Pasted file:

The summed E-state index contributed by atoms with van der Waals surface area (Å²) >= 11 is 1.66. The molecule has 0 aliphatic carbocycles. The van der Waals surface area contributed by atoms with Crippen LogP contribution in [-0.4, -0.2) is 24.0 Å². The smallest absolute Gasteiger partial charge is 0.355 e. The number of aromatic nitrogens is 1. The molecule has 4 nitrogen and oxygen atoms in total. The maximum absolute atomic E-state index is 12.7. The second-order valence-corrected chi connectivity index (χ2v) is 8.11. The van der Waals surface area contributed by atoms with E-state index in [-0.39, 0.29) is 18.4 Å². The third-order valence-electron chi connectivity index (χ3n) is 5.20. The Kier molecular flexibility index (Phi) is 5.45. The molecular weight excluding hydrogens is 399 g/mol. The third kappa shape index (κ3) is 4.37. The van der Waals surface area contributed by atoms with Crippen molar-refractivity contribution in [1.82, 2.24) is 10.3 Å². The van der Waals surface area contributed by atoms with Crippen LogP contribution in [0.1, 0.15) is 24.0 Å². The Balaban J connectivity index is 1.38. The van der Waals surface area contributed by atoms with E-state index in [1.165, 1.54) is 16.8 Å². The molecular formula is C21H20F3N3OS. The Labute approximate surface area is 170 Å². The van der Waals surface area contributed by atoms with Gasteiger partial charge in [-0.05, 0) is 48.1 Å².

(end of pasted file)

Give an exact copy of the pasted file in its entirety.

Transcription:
The summed E-state index contributed by atoms with van der Waals surface area (Å²) >= 11 is 1.66. The molecule has 0 aliphatic carbocycles. The van der Waals surface area contributed by atoms with Crippen LogP contribution in [-0.4, -0.2) is 24.0 Å². The smallest absolute Gasteiger partial charge is 0.355 e. The number of aromatic nitrogens is 1. The molecule has 4 nitrogen and oxygen atoms in total. The maximum absolute atomic E-state index is 12.7. The second-order valence-corrected chi connectivity index (χ2v) is 8.11. The van der Waals surface area contributed by atoms with E-state index in [-0.39, 0.29) is 18.4 Å². The third-order valence-electron chi connectivity index (χ3n) is 5.20. The Kier molecular flexibility index (Phi) is 5.45. The molecular weight excluding hydrogens is 399 g/mol. The third kappa shape index (κ3) is 4.37. The van der Waals surface area contributed by atoms with Crippen molar-refractivity contribution in [1.82, 2.24) is 10.3 Å². The van der Waals surface area contributed by atoms with Crippen LogP contribution in [0.1, 0.15) is 24.0 Å². The Balaban J connectivity index is 1.38. The van der Waals surface area contributed by atoms with E-state index in [1.165, 1.54) is 16.8 Å². The molecular formula is C21H20F3N3OS. The Labute approximate surface area is 170 Å². The van der Waals surface area contributed by atoms with Gasteiger partial charge in [-0.05, 0) is 48.1 Å².